Dec 25, 2012

[Books] The Quantum Thief

This is probably one of the best science fiction books that I've read this year - or in a while. And admittedly, The Quantum Thief is no easy book either.

When I first started reading this book, it reminded me a lot of my experience in reading Peter F. Hamilton's Reality Dysfunction back in high school. I knew from the start that it was an interesting book, but I also knew that it wasn't going to be the kind of book that one can read while distracted by other things. It was a story set in a very rich setting with a lot of unique concepts and terms and the book was mature enough not to stop and explain everything to you as a reader. You just had to keep up and gain better understanding on thigns as you go along.

I definitely had that initial sense of confusion when I started with this book, but over time the story just kept me more and more hooked as I gained a better understanding of the unique reality that Rajaniemi setup. And quite frankly, it was worth every moment of the experience.

It's good to note that this book is but the first in a trilogy of stories (and maybe more in the future). But it stands quite well on its own, to be frank about things.

Although I must admit, the timing of this review was not intentional. It's not like this story has any direct connections to Christmas in any way.


Synopsis: The Quantum Thief is the debut science fiction novel written by Hannu Rajaniemi. It was nominated for the 2011 Locus Award for Best First Novel and has ranked in the top five for various rankings of science fiction novels after its initial 2010 release.

Our story begins in some far-flung future. One Jean le Flambeur is trapped in some elaborate prison where his rehabilitation involves him killing himself every single day. But with the aid of the Sobornost agent, Mieli, Jean manages to escape. But naturally his freedom comes with a price. The pelligrini - a powerful entity that Mieli serves - has need of Jean's abilities as a master thief. But the actual job is not immediately disclosed. The challenge here is that Jean needs to first recover his memories of who he was. And those memories are somehow hidden away in the Oubliette - a city that moves across the surface of Mars.

On Mars we also meet Isidore, an architectural student who has demonstrated a particular penchant for detective work. Under the tutelate of his mentor, The Gentleman (a somewhat police officer / vigelante called a tzaddik), he is aiding with the investigation into gogol piracy case where someone's identity was stolen. But this is just the tip of the iceberg for Isidore given there is an even greater mystery for him to solve should he dare to take on the challenge.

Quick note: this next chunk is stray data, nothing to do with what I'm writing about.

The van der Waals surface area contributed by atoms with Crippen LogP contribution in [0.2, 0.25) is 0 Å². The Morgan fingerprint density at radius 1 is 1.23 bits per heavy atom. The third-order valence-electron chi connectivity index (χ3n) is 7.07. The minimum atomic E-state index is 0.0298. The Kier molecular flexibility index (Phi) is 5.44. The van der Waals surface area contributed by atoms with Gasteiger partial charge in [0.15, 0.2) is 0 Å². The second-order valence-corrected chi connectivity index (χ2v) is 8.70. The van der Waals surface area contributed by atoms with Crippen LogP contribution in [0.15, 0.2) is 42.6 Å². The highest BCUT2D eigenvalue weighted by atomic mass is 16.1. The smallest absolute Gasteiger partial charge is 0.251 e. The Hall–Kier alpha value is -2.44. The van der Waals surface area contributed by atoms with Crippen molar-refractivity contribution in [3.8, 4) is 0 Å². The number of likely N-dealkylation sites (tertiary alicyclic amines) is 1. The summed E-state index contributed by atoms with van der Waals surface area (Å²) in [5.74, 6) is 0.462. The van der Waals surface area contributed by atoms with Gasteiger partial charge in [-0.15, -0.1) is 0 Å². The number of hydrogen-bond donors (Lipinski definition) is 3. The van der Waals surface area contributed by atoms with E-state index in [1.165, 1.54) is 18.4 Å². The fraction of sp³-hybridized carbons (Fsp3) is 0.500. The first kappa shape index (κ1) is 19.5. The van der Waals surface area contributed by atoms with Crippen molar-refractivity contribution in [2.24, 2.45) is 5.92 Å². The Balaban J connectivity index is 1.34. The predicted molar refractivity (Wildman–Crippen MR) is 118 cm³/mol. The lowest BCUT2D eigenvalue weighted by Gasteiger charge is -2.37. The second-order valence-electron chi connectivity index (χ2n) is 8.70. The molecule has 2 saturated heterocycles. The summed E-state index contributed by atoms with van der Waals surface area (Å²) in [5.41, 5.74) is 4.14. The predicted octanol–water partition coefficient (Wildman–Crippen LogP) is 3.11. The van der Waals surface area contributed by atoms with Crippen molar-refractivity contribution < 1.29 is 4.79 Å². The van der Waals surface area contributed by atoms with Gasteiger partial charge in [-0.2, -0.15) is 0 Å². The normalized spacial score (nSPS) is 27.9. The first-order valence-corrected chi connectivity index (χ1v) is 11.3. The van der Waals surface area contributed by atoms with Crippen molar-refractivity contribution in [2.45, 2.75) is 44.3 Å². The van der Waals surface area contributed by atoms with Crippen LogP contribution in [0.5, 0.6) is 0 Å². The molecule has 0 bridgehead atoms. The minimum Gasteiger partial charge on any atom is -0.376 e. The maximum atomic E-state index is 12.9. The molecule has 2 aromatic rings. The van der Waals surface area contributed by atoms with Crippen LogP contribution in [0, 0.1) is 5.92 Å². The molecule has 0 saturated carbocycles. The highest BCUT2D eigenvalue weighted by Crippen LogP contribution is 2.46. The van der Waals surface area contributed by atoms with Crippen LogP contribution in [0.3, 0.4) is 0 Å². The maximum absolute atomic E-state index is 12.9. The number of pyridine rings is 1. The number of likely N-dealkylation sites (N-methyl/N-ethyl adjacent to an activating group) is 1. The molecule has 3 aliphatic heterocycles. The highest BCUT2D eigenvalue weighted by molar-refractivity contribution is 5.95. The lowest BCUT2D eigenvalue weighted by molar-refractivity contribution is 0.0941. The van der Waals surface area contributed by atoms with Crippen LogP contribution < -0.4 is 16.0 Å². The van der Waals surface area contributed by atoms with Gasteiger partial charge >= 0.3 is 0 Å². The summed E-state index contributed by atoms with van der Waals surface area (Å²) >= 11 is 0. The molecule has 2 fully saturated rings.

Now this is definitely a book that follows that old analogy of teaching a baby how to swim by throwing him into a pool. In this case, you find yourself already immersed in a different world with a lot of elaborate terminology and no in-book glossary to help you. If you think you really need that sort of thing, then you can keep this Wikipedia article handy as you go through the book. But I'd otherwise recommend that you just stick with it and try to understand the terms based on context or until the characters themselves give you more information. This is a book that does require a fair amount of thought and the experience of learning the ways of this universe is a reward in itself.

The exploration of Mars does present us with a most interest notion of human interaction - one were privacy is just as much a valuable commodity as time is for these people. Through the careful manipulation of gevulot, one can determine if people can see you or not ranging from the general public to your flatmate. It's the same protocol that dictates how you share information with others starting with your name or whatever else. And how people use gevolut makes for an interesting realm of possibilities as far as storytelling is concerned.

Even just come to terms with the way these individuals live is a fulfilling challenge in itself. It takes a while before it becomes clear that not everyone is actual "human" in the physical sense and others are just uploaded minds living in constructed bodies and what have you. It seems terribly hard to imagine how just one man came up with all these ideas and found a way to marry them into a single narrative universe.

Given our main character is in fact a thief, the story does have that how "heist story" feel to things, which is ironic given how much Leverage I've been watching as of late. But we also have  a detective involved, and thus there is that rather Sherlock Holmes quality to things as well. And the interplay of these two characters (as it is impossible not to have their initially separate storylines merge at some point) does make for some very good reading along with the greater implications of what each person unearths.

On the whole, I know that I've barely scratched the surface in terms of the world that was created here and it'll take a combination of re-reading The Quantum Thief and picking up the other two books of the trilogy in order to get a fuller appreciation of things. And I certainly won't mind doing this at all given how much I enjoyed my first run-through with the book. Thus I happily rate this title a full 5 Quiet constructs keeping the Oubliette in motion out of a possible 5.


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